Understanding the Differences Between Air Cooled and Water Cooled Spot Coolers

If you’re looking for emergency heat relief, a spot cooler may be all you need.

But what are spot coolers, how do they work, and what type of spot cooler do you need?

Spot coolers are designed to provide cool air to smaller areas or, with a multi-unit deployment, can cool larger areas/facilities to keep temperatures within a comfortable range.  Spot coolers can be deployed when the existing cooling system unexpectedly fails, as a replacement during scheduled outages, or to provide supplemental capacity should the current system be overwhelmed due to severe extended high heat events. There are two types of spot coolers: air-cooled and water-cooled.

While both are effective, it’s important to understand the operating differences between the two types to ensure the proper spot cooler is selected.  Air cooled spot coolers utilize an internal fan to generate a strong flow of air to cool the compressor.  This hot air must be vented away from the area being cooled.  This is achieved by ducting the hot air through ceiling tiles or a nearby window. 

Water cooled spot coolers utilize a steady flow of water through the unit to cool the compressor motor.  This requires an intake hose to connect the spot cooler to a water source ― any faucet or hose outlet will work.  Then a discharge hose most be run from the spot cooler to a drain (shower, sink, floor drain).  Cool water from the tap will enter the spot cooler, circulate through the unit and the now-hot water will be discharged to the drain.  Hoses are available in 30’, 60’ and longer lengths, which allows the spot cooler to be positioned well away from the water source and drain.

But how do you decide which unit is right for you?

The most common solution for spot cooling is air-cooled spot coolers. These units provide more options and flexibility for customers.  Air-cooled units can be installed quickly anywhere a standard 120V wall outlet is available.  Ducting will need to be installed to vent the heated air out of the area being cooled.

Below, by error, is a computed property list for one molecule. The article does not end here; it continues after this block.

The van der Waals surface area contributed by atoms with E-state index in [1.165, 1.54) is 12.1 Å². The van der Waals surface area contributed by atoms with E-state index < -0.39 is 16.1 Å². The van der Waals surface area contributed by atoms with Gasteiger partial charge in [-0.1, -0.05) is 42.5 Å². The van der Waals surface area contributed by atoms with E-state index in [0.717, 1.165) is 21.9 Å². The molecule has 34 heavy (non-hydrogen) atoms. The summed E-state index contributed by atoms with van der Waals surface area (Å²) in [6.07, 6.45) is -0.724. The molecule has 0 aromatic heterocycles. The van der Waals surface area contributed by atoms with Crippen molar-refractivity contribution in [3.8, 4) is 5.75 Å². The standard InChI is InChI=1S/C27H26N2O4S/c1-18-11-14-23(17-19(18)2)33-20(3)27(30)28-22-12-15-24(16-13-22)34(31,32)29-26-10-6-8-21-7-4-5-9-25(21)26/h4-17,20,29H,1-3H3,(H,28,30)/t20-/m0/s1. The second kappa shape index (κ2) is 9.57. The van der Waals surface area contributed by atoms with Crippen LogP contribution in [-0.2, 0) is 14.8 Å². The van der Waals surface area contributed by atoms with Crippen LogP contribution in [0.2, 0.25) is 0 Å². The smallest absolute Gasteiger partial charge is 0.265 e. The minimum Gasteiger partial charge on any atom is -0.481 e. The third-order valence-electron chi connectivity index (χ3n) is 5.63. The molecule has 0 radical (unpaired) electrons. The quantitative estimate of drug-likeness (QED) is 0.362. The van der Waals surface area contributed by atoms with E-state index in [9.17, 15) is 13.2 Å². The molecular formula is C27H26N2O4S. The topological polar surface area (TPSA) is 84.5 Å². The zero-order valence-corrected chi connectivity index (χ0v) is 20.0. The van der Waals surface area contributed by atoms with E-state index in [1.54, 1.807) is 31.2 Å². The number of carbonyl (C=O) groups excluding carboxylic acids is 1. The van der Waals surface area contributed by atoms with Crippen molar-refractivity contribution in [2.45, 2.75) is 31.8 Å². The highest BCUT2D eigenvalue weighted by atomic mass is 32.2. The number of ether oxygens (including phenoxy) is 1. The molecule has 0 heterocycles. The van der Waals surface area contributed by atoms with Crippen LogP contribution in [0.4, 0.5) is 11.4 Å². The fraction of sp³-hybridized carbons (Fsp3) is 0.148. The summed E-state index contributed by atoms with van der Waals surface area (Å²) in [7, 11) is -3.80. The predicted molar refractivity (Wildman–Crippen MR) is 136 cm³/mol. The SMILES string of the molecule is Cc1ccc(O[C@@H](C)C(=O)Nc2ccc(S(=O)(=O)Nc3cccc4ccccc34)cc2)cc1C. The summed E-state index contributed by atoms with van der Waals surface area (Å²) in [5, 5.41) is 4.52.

Air-cooled is not for every situation, however. Because these units require ductwork, they will not work effectively in certain spaces.  This might include areas with very high ceilings, or where ducting cannot be installed for cosmetic reasons or a when there’s a long distance to where the hot air would need to be directed out of the area being cooled.  Retail stores and the recent trend of open ceilings at restarants are two examples of where an air cooled spot cooler might not be an effective cooling option.

Water-cooled spot coolers  don’t require ducting, so they are ideal for placement in spaces where ducting is not an option.  As a bonus, they are very efficient at cooling locations battling high ambient temperatures.  When the ambient heat exceeds 100°F, water-cooled units work more efficiently and provide colder air. The disadvantage is they require connection to a water source and a drain.

Some applications to use spot-cooling include:

  • Supplementing a building’s main air-conditioning system, balancing temperatures, and cooling hot spots
  • Dehumidifying applications to preserve products and enhance comfort and productivity
  • Emergency drying and dehumidifying following floods, hurricanes or other disaster
  • Cooling older buildings that may lack central air conditioning
  • Spot cooling production processes, assembly lines, and warehouses
  • Maintaining temperatures in server rooms and data centers
  • Cooling tents and temporary structures

To learn more about other temporary air conditioning solutions and other climate control equipment, click HERE.

Related Articles